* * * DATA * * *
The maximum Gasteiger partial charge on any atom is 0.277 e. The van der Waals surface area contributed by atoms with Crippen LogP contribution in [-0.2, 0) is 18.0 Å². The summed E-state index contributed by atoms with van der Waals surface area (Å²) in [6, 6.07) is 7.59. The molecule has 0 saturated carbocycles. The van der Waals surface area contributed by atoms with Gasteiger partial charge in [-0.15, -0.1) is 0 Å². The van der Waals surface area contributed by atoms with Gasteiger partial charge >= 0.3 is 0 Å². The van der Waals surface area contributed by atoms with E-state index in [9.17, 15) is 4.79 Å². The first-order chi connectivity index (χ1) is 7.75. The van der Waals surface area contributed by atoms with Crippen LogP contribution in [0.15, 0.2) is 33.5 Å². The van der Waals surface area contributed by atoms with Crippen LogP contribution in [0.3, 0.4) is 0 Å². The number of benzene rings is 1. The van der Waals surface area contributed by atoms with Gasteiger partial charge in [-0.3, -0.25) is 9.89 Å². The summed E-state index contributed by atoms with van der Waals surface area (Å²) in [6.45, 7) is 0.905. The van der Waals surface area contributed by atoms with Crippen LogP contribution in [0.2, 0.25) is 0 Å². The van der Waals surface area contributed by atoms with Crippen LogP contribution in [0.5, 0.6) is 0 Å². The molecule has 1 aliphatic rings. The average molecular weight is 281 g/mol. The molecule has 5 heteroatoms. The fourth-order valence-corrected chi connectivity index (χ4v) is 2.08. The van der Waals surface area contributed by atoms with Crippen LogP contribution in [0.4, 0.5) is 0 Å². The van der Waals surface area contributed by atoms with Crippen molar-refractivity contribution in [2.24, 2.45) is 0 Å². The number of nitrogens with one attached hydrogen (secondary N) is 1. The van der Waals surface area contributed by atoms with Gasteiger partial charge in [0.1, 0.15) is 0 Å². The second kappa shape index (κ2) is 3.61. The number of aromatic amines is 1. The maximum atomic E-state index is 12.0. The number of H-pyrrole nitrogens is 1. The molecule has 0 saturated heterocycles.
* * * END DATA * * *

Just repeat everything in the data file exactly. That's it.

The maximum Gasteiger partial charge on any atom is 0.277 e. The van der Waals surface area contributed by atoms with Crippen LogP contribution in [-0.2, 0) is 18.0 Å². The summed E-state index contributed by atoms with van der Waals surface area (Å²) in [6, 6.07) is 7.59. The molecule has 0 saturated carbocycles. The van der Waals surface area contributed by atoms with Gasteiger partial charge in [-0.15, -0.1) is 0 Å². The van der Waals surface area contributed by atoms with Gasteiger partial charge >= 0.3 is 0 Å². The van der Waals surface area contributed by atoms with E-state index in [9.17, 15) is 4.79 Å². The first-order chi connectivity index (χ1) is 7.75. The van der Waals surface area contributed by atoms with Crippen LogP contribution in [0.15, 0.2) is 33.5 Å². The van der Waals surface area contributed by atoms with Crippen LogP contribution in [0.3, 0.4) is 0 Å². The number of benzene rings is 1. The van der Waals surface area contributed by atoms with Gasteiger partial charge in [-0.3, -0.25) is 9.89 Å². The summed E-state index contributed by atoms with van der Waals surface area (Å²) in [6.45, 7) is 0.905. The van der Waals surface area contributed by atoms with Crippen LogP contribution in [0.2, 0.25) is 0 Å². The van der Waals surface area contributed by atoms with Crippen LogP contribution in [0.5, 0.6) is 0 Å². The molecule has 1 aliphatic rings. The average molecular weight is 281 g/mol. The molecule has 5 heteroatoms. The fourth-order valence-corrected chi connectivity index (χ4v) is 2.08. The van der Waals surface area contributed by atoms with Crippen LogP contribution in [0.4, 0.5) is 0 Å². The van der Waals surface area contributed by atoms with Crippen molar-refractivity contribution in [2.24, 2.45) is 0 Å². The number of nitrogens with one attached hydrogen (secondary N) is 1. The van der Waals surface area contributed by atoms with Gasteiger partial charge in [0.1, 0.15) is 0 Å². The second kappa shape index (κ2) is 3.61. The number of aromatic amines is 1. The maximum atomic E-state index is 12.0. The number of H-pyrrole nitrogens is 1. The molecule has 0 saturated heterocycles.